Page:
Just one more example of politicians interfering in what ought to be a matter between a woman, her physician and whoever else she wants, on her own volition, to include in making decisions about her pregnancy. This isn't just undesirable theological meddling with women's reproductive rights. It's a serious health risk.
The good news is that pro-choice Democrats won't be laying low on the matter this year since gubernatorial candidate Ed Fitzgerald picked as his running mate for lieutenant governor Sharen Neuhardt, whose progressive credentials include being an abortion rights advocate. Fitzgerald also held the first public gathering of all Democrats for statewide office at Planned Parenthood offices. Neuhardt sits on the organization's state board. Ohio made Planned Parenthood the lowest state budget priority for family planning last year, effectively cutting it off from $1.4 million in federal funding.
That was the least draconian of the five new abortion restrictions Gov. John Kasich signed in June. The others will cut off funding for any rape crisis center caught counseling victims of sexual assault about abortion, requires women seeking abortions to undergo transabdominal ultrasounds to detect fetal heartbeat, forbids abortions after 20 weeks of gestation unless a doctor determines that the fetus is not viable and bans patient transfers from abortion clinics to public hospitals if something goes awry during the procedure or afterward. A private hospital would have to be found instead.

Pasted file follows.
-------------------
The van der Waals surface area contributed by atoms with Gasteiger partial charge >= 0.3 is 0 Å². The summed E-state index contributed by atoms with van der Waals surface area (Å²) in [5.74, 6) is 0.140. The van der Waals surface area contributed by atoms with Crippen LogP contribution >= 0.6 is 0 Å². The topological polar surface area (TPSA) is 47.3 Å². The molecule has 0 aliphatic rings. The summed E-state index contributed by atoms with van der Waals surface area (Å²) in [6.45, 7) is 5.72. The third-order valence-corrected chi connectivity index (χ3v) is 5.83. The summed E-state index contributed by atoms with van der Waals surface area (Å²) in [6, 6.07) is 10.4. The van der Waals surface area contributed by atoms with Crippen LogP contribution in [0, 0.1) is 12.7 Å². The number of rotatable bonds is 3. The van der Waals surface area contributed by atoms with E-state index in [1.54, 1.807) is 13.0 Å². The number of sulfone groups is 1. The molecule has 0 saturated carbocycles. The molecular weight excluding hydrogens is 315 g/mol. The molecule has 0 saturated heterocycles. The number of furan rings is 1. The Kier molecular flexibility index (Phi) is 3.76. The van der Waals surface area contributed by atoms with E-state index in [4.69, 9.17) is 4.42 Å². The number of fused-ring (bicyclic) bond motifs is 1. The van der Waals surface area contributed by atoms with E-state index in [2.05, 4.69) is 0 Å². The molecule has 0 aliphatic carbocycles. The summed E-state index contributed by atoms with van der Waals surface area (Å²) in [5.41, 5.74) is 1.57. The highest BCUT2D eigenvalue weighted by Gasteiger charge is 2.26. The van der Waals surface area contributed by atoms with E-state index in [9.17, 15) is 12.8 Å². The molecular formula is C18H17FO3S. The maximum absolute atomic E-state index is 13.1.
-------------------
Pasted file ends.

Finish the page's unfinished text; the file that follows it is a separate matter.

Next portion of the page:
It's the determination of viability that has physicians most worried:
“Doctors can’t give their best advice in some situations because of possible repercussions of the law,” Dr. Phil Cass, chief executive officer of the Columbus Medical Association, said of the late-term ban. [...]Opposition to that law and other anti-abortion measures in the state might redound in favor of Democratic candidates like Neuhardt. But Ohio GOP spokesman Chris Schrimpf says the state's citizens want there to be restrictions on abortions and not “taxpayer-funded abortions on demand.” That last claim is disingenuous BS typical of much forced-birther propaganda. The issue of tax-paid abortions "on demand" has long been settled in Ohio. It follows the federal Hyde Amendment that allows states to opt out of Medicaid abortions except in cases of rape, incest or when the life of the mother is at risk. But then lying has never been something the anti-abortion crowd has avoided in their efforts to maintain control over women's sexuality and personal health decisions.
Cass said there are instances in which a fetus isn’t viable and testing might not indicate the problem until a woman is more than halfway through her pregnancy and beyond the point she can legally terminate under the new law. As a result, a woman must carry a nonviable fetus to term at risk to her own health, both physical and emotional.
The law, doctors argue, fails to distinguish between a woman who wants an abortion and one who should terminate for medical reasons.